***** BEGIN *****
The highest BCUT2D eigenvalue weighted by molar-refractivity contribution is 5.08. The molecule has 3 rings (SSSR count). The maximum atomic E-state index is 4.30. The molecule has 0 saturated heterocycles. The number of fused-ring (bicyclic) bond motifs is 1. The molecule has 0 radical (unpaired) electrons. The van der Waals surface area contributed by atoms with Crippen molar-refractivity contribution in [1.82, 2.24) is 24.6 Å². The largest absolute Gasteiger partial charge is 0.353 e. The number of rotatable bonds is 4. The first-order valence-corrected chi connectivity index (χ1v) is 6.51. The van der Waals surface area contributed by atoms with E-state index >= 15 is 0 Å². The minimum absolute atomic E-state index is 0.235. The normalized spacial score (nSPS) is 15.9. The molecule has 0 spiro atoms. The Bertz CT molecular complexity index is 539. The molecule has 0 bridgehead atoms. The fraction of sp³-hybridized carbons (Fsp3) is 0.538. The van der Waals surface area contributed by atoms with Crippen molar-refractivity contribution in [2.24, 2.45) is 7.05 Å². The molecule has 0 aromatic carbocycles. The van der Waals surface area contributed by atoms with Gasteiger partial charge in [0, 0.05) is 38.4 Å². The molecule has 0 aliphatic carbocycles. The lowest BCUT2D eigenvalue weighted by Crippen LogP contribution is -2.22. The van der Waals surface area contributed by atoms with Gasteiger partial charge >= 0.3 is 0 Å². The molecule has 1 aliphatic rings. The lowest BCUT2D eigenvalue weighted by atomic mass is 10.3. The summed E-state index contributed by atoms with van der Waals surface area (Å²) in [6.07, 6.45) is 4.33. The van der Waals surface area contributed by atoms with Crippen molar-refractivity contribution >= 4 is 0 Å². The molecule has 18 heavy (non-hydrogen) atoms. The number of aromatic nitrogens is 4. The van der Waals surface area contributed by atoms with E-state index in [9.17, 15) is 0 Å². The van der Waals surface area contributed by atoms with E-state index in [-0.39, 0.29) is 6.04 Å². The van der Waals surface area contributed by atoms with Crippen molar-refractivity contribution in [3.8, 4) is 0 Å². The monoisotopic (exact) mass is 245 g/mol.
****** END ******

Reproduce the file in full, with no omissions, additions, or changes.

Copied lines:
The highest BCUT2D eigenvalue weighted by molar-refractivity contribution is 5.08. The molecule has 3 rings (SSSR count). The maximum atomic E-state index is 4.30. The molecule has 0 saturated heterocycles. The number of fused-ring (bicyclic) bond motifs is 1. The molecule has 0 radical (unpaired) electrons. The van der Waals surface area contributed by atoms with Crippen molar-refractivity contribution in [1.82, 2.24) is 24.6 Å². The largest absolute Gasteiger partial charge is 0.353 e. The number of rotatable bonds is 4. The first-order valence-corrected chi connectivity index (χ1v) is 6.51. The van der Waals surface area contributed by atoms with E-state index >= 15 is 0 Å². The minimum absolute atomic E-state index is 0.235. The normalized spacial score (nSPS) is 15.9. The molecule has 0 spiro atoms. The Bertz CT molecular complexity index is 539. The molecule has 0 bridgehead atoms. The fraction of sp³-hybridized carbons (Fsp3) is 0.538. The van der Waals surface area contributed by atoms with Crippen molar-refractivity contribution in [2.24, 2.45) is 7.05 Å². The molecule has 0 aromatic carbocycles. The van der Waals surface area contributed by atoms with Gasteiger partial charge in [0, 0.05) is 38.4 Å². The molecule has 0 aliphatic carbocycles. The lowest BCUT2D eigenvalue weighted by Crippen LogP contribution is -2.22. The van der Waals surface area contributed by atoms with Gasteiger partial charge >= 0.3 is 0 Å². The molecule has 1 aliphatic rings. The lowest BCUT2D eigenvalue weighted by atomic mass is 10.3. The summed E-state index contributed by atoms with van der Waals surface area (Å²) in [6.07, 6.45) is 4.33. The van der Waals surface area contributed by atoms with Crippen molar-refractivity contribution >= 4 is 0 Å². The molecule has 18 heavy (non-hydrogen) atoms. The number of aromatic nitrogens is 4. The van der Waals surface area contributed by atoms with E-state index in [9.17, 15) is 0 Å². The van der Waals surface area contributed by atoms with E-state index in [-0.39, 0.29) is 6.04 Å². The van der Waals surface area contributed by atoms with Crippen molar-refractivity contribution in [3.8, 4) is 0 Å². The monoisotopic (exact) mass is 245 g/mol.